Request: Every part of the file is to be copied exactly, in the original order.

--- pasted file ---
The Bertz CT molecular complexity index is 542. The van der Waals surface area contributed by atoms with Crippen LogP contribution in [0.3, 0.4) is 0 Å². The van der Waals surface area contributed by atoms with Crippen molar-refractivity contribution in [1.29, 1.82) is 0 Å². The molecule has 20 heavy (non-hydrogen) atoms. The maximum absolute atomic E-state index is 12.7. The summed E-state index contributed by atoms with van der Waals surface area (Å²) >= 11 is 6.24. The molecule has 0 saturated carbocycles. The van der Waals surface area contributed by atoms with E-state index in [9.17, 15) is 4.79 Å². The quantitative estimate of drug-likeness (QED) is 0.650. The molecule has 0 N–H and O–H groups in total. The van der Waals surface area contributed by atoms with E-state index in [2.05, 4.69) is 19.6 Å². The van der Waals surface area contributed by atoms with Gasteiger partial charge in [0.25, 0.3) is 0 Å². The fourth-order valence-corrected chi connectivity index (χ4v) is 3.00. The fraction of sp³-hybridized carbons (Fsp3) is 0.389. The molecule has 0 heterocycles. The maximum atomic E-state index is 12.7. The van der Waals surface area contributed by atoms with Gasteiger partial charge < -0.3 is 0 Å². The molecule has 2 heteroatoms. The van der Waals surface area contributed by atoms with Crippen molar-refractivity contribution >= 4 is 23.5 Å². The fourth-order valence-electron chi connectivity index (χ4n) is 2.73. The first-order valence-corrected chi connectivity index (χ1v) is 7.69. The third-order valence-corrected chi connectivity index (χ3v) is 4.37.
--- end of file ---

The Bertz CT molecular complexity index is 542. The van der Waals surface area contributed by atoms with Crippen LogP contribution in [0.3, 0.4) is 0 Å². The van der Waals surface area contributed by atoms with Crippen molar-refractivity contribution in [1.29, 1.82) is 0 Å². The molecule has 20 heavy (non-hydrogen) atoms. The maximum absolute atomic E-state index is 12.7. The summed E-state index contributed by atoms with van der Waals surface area (Å²) >= 11 is 6.24. The molecule has 0 saturated carbocycles. The van der Waals surface area contributed by atoms with E-state index in [9.17, 15) is 4.79 Å². The quantitative estimate of drug-likeness (QED) is 0.650. The molecule has 0 N–H and O–H groups in total. The van der Waals surface area contributed by atoms with E-state index in [2.05, 4.69) is 19.6 Å². The van der Waals surface area contributed by atoms with Gasteiger partial charge in [0.25, 0.3) is 0 Å². The fourth-order valence-corrected chi connectivity index (χ4v) is 3.00. The fraction of sp³-hybridized carbons (Fsp3) is 0.389. The molecule has 0 heterocycles. The maximum atomic E-state index is 12.7. The van der Waals surface area contributed by atoms with Gasteiger partial charge < -0.3 is 0 Å². The molecule has 2 heteroatoms. The van der Waals surface area contributed by atoms with Crippen molar-refractivity contribution >= 4 is 23.5 Å². The fourth-order valence-electron chi connectivity index (χ4n) is 2.73. The first-order valence-corrected chi connectivity index (χ1v) is 7.69. The third-order valence-corrected chi connectivity index (χ3v) is 4.37.